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EETE NOV 2015

test & Measurement Calibration reveals order of magnitude better accuracy, says Yokogawa By HJulien Happich aving just received ISO17025 accreditation for its brand new European Calibration Laboratory at its European headquarters in Amersfoort, Yokogawa Europe B.V. took its centenary anniversary (it was founded in Japan in September 1, 1915) as an opportunity to make the news public and highlight the accreditation’s implications for its customers. Running an in-house power calibration lab is not new per se, admitted the company’s Vice President Terry Marrinan, Yokogawa and its competitors have been doing this for many years for their customers. “Five years ago, we started discussing the possibility to get accredited to the ISO17025 standard, it required new equipment for our lab but it would strengthen our position as the undisputed authority in power measurement”, Marrinan told us, highlighting that the company already had over 60% of market share in the bench top power meter business. “Many companies provides power meters with high power measurement bandwidths well above 50/60 Hz, but even if the power accuracy for their measurement conditions is clearly specified, where is the proof?” asked Marrinan. Later, Erik Kroon, Manager of Yokogawa’s European Standards Laboratory embarked himself and his team in a threeand a-half years journey to accreditation. “There are other labs offering calibration services, but what we’ve heard from customers is that other labs often let them behind, calibration at 50/60Hz is not enough. We are going to specialize ourselves calibrating electrical power from DC to AC, and from 10Hz to 100kHz while still being able to offer extreme accurate calibration around 50 to 60Hz, even at a low power factor of 0.0001 and at high currents”. The efforts paid off. The company has become the world’s first non-governmental facility to receive full ISO17025 accreditation for power measurements at up to 100kHz. We then learned that it is also working on MHz range power meter calibration. This accreditation addresses the growing demand to remove uncertainty in power measurements, particularly with the growing focus on renewable energy markets and the need to optimise energy efficiency while complying with international standards on power quality, especially at low power factors. In addition, the inverters used in renewable energy systems are switching at higher speeds: a scenario that introduces harmonics at higher frequencies. There is also a demand for high-frequency power measurements on devices such as switch-mode power supplies, electronic lighting ballasts, soft starters in motor controls and frequency converters in traction applications. “The recognition offered by ISO17025 accreditation is an objective proof that the knowledge of our personnel and the quality of our instruments are at a world-class level”, said Marrinan. The accreditation is particularly critical for customers working with tight tolerances. In fact, Kroon revealed that often by having their instrument calibrated, Yokogawa’s customers could benefit from a much more accurate instrument than originally specified on the spread sheets at factory level. “Typically, we reveal an accuracy eight to ten times that of our specifications, sometimes we can offer a 20 fold increase in precision”, said Kroon. So why not make the claim directly on the datasheets as you sell the instruments? We asked. “Because we are very conservative about our specifications” said Marrinan. “Yokogawa is recognized for the precision and stability of its instruments, and our philosophy is, ‘don’t go near the margins’. That way we can be confident our instruments will always operate within the marketed specs. But the proof of stability is in calibration, and as a side benefit, our customers get much better visibility about the actual accuracy and stability of their instrument so they can push their own measurement further”. Saying that, Marrinan emphasized this conservative approach didn’t prevent Yokogawa from ensuring best-class measurement capabilities even for its factory-set instruments. From around 600 Euros for a simple power meter up to 4000 Euros for calibrating the company’s WT3000E, the most accurate precision power analyzer in the world, often the cost of calibration is marginal compared to the initial purchase price, noted Marrinan, but the service is priced so as to apply mostly to the low-volume high-end equipment. For now, the lab wouldn’t be able to address high volumes, but it may be expanded if the calibration service ever becomes popular. The lab runs automated calibration tests 24/7, with test routines spanning up to ten hours for the most sophisticated instruments. Each calibration runs across hundreds of calibration points, with roughly 40 measurements per calibration point. The specially designed room is temperature controlled at 23ºC +/- 1ºC and has backup generators so as to function independently from the rest of the floor. “So what are the costs and risks of not calibrating?” Asked Kroon to summarize his presentation and as a hook for the newly ISO17025 accredited service. Working with tighter accuracy limits can prevent false passes or false failures during production or acceptance tests, but sometimes, the accreditation is a contractual requirement that customers want to secure, he said. The calibration lab will double as an internal development tool, enabling the company to ensure that its new products will have undergone the most rigorous compliance testing and certification before release. Yokogawa’s customers can also be totally confident that they also have easy access to accredited traceable power calibration for all their needs, avoiding timeconsuming submissions to national standards laboratories. 20 Electronic Engineering Times Europe November 2015 www.electronics-eetimes.com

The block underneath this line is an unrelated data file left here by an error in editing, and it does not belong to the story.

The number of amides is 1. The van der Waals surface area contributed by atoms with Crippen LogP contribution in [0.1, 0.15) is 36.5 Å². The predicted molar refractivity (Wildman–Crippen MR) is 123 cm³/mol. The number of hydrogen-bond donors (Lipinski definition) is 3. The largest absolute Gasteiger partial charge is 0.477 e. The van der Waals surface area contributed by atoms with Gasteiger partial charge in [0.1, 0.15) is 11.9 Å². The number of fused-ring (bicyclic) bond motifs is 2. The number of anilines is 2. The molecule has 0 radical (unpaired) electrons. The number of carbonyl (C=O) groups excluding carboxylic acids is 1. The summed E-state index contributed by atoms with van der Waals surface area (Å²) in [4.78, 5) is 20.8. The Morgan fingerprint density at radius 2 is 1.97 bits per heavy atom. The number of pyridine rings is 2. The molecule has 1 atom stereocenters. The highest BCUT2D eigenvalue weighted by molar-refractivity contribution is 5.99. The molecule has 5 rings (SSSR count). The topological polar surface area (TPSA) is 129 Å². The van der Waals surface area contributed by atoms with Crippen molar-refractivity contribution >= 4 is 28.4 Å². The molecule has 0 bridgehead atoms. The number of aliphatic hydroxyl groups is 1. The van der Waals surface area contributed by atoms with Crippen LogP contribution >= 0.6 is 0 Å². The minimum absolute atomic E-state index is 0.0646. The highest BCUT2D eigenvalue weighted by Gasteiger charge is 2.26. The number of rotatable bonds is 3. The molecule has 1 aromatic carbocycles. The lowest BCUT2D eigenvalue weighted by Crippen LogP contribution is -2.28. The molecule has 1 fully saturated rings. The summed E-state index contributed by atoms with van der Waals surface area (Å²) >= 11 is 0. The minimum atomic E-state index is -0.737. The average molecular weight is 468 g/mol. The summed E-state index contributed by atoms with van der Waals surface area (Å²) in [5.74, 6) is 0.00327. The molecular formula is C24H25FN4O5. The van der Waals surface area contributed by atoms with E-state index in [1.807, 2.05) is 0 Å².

EETE NOV 2015